Hong Kong is a top tourist destination in Asia. I have visited this place many times in the past. I like Hong Kong partially because of my Cantonese heritage, but more so for its diverse culture as an international hub where East meets West.

Recently, however, I heard some news about Hong Kong that disturbs me. Now, I feel doubtful if Hong Kong will be able to sustain a healthy growth in tourism unless the government can come up with better strategies.

Should Hong Kong invest in large-scale tourism projects?

I heard a voice that Hong Kong should start making big investments in large-scale (and often artificial) tourism projects because other destinations or competitors are doing so to attract tourists (e.g., Singapore and Guangdong Province in mainland China). This strategy may work and possibly yields reasonable returns if it comes with innovations and breakthrough ideas.

It was a brilliant and innovative idea, for example, when Disney introduced the first theme park in Anaheim, California, but building another Disney theme park in a different location is not a new idea anymore.

Even if we set aside the concerns of whether the government can come up with some innovative ideas in tourism development, for a highly populated destination like Hong Kong where people are fighting for every piece of land for residential purpose, I am not sure it would even be feasible to find a new place for any big projects.

Rather, I would suggest Hong Kong spend more money on projects that help integrate the existing resources for tourism activities.

A good case in point is Ngong Ping 360 (cable cars), which provides tourists easy access to the Big Buddha in Lantau Island, while at the same time allows tourists to enjoy the natural scenery of the countryside. Enhancements can also be made to the Ocean Park and the Ocean Terminal in Victoria Harbor (port for cruise ships).

Is it a good idea to remove the trams in Hong Kong Island?

The Hong Kong government also recently made a proposal to remove the trams and tramways in Hong Kong Island so the place can accommodate more cars on the street. I am hoping the decision-makers will not take it seriously because this recommendation sounds nothing but crazy and ridiculous.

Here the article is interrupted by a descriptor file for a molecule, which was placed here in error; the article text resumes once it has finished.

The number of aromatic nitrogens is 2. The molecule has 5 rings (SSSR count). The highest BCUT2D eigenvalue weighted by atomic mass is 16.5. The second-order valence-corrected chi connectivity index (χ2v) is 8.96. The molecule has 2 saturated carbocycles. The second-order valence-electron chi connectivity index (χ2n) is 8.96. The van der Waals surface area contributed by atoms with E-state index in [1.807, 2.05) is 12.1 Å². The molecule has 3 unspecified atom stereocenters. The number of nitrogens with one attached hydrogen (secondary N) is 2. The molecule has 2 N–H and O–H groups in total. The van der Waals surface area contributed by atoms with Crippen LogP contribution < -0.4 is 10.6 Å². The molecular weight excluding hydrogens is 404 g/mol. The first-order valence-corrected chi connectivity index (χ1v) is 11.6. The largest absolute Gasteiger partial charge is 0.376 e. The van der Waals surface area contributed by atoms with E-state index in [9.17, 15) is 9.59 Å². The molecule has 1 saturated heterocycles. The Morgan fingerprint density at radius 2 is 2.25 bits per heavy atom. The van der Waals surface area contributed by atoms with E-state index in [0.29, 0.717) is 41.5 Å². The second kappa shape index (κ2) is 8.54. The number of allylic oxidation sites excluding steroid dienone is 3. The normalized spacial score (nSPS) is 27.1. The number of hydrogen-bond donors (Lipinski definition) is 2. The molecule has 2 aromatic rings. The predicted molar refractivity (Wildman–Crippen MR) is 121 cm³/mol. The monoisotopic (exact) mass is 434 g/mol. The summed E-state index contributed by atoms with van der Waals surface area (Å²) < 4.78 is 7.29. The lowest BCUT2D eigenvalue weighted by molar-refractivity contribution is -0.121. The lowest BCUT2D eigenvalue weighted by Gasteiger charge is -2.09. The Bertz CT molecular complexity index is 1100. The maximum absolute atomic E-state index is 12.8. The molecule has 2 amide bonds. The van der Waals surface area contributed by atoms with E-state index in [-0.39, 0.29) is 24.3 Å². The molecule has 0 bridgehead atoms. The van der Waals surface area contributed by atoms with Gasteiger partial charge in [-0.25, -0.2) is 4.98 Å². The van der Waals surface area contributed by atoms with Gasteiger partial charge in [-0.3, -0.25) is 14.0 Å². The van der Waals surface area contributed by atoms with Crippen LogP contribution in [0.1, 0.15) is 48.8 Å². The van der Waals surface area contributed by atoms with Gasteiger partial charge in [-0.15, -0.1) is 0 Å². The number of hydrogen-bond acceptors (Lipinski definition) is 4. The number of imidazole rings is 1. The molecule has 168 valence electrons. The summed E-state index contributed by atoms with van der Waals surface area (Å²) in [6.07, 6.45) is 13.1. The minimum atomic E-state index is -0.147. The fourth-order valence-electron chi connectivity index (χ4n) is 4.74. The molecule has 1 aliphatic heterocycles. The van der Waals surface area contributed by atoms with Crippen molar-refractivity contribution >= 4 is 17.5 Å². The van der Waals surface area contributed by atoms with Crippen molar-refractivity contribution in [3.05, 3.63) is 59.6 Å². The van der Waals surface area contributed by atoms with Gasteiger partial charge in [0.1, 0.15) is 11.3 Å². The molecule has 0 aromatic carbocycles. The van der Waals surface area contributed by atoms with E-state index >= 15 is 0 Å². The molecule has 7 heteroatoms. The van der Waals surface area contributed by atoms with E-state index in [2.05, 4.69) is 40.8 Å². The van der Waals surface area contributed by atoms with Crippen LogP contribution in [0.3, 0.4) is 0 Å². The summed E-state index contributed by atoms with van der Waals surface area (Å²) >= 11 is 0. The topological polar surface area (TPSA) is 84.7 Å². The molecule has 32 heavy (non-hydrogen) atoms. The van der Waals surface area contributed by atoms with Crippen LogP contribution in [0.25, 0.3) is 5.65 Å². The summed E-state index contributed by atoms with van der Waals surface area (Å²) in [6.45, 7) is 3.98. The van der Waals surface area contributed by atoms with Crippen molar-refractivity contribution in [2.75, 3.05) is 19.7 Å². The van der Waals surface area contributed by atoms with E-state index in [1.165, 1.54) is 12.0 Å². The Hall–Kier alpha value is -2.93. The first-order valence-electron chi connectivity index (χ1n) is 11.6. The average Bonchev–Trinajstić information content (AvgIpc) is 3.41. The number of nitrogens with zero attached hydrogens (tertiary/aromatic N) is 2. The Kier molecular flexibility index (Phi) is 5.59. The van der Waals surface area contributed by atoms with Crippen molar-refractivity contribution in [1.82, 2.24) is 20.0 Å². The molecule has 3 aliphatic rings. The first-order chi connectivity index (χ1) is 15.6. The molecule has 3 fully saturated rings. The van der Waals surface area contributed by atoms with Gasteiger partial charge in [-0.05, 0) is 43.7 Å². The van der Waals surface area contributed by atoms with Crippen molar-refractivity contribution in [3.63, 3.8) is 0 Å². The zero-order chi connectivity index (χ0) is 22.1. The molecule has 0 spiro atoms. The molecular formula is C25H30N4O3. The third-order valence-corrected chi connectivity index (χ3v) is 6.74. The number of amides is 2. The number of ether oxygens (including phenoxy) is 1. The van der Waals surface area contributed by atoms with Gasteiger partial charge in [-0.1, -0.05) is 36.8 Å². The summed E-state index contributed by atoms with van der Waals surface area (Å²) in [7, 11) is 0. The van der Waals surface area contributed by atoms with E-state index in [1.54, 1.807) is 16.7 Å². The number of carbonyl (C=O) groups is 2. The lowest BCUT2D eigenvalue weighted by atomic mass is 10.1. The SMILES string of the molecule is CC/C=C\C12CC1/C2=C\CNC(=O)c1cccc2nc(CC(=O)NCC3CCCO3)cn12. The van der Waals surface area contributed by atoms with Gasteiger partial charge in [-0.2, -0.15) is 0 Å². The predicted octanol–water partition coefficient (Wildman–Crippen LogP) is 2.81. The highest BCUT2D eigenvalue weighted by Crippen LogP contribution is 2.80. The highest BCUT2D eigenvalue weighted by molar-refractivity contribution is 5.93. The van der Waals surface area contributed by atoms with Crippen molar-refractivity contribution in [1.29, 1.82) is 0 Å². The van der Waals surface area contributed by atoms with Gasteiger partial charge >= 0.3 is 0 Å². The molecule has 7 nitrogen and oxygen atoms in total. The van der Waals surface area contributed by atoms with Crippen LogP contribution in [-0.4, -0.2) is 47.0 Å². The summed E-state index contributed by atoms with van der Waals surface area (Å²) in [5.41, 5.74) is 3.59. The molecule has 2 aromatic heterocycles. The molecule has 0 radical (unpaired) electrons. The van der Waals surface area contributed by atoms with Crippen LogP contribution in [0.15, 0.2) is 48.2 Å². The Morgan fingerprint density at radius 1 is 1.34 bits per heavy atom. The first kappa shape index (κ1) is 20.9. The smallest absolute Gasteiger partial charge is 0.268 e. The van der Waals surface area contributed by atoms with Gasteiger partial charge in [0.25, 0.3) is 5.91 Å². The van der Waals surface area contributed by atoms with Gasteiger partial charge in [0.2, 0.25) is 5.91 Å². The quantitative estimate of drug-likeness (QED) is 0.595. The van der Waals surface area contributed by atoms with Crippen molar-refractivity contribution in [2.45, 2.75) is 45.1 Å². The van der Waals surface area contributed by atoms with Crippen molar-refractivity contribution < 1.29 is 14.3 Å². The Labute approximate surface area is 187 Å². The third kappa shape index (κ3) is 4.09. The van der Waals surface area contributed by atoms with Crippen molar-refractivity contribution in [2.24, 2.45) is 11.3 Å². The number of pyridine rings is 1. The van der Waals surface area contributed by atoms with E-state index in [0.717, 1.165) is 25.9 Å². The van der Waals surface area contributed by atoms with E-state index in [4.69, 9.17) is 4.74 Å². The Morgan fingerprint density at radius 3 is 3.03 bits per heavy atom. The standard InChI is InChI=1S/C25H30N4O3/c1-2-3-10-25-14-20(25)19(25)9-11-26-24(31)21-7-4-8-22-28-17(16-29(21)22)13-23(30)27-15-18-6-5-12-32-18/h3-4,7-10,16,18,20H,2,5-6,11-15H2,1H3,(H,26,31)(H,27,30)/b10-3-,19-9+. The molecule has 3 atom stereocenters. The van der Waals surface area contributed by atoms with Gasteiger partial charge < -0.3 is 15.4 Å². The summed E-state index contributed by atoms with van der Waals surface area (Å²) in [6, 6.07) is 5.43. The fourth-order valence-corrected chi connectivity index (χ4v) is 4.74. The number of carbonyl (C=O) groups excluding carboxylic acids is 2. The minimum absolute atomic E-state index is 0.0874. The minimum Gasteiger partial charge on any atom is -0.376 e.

According to the official website of Hong Kong Tramways, the first tramcar in Hong Kong was put in use in 1904. The tramcars have been serving the city for more than 110 years, and they still carry an average of 200,000 passengers per day.

To me, the trams have become a symbolic icon of Hong Kong — I strongly believe other tourists and local citizens in Hong Kong hold the same point of view as well. I have always found it fun to ride on the tram. I really don't understand why anyone would want to get rid of such a valuable tourism asset.

If traffic becomes an issue, should the city put more effort in promoting public transportation like the tramways? Tramcars create no pollution. They always run on schedule no matter how bad the traffic conditions. Most of all, the trams are the most affordable form of public transportation in Hong Kong (HK$2 or less than 30 cents in U.S. dollars for each ride).

I will feel very disappointed with the decision-makers if they end up removing the tramways in Hong Kong Island. Referring back to my argument to the first question, shouldn't the government find ways to preserve and protect the tramways as an important tourism asset?

The results of poor planning

Entering 2015, Hong Kong has seen a sharp decline in number of tour groups and number of individual travelers, especially from Mainland China, according to China Daily. Certainly, there are many other factors contributing to this result.

For example, the protest against Chinese tourists is one, and the strong Hong Kong dollar (tied with the U.S. dollar) against other currencies (e.g. Japanese Yen and Euro) is another. It is also possible that Hong Kong has reached its capacity.

When there is no clear vision in a destination's strategic plans, its long-term success becomes questionable. What suggestions will you make to the decision-makers in Hong Kong? As far as tourism development is concerned, what lessons do you learn from this case?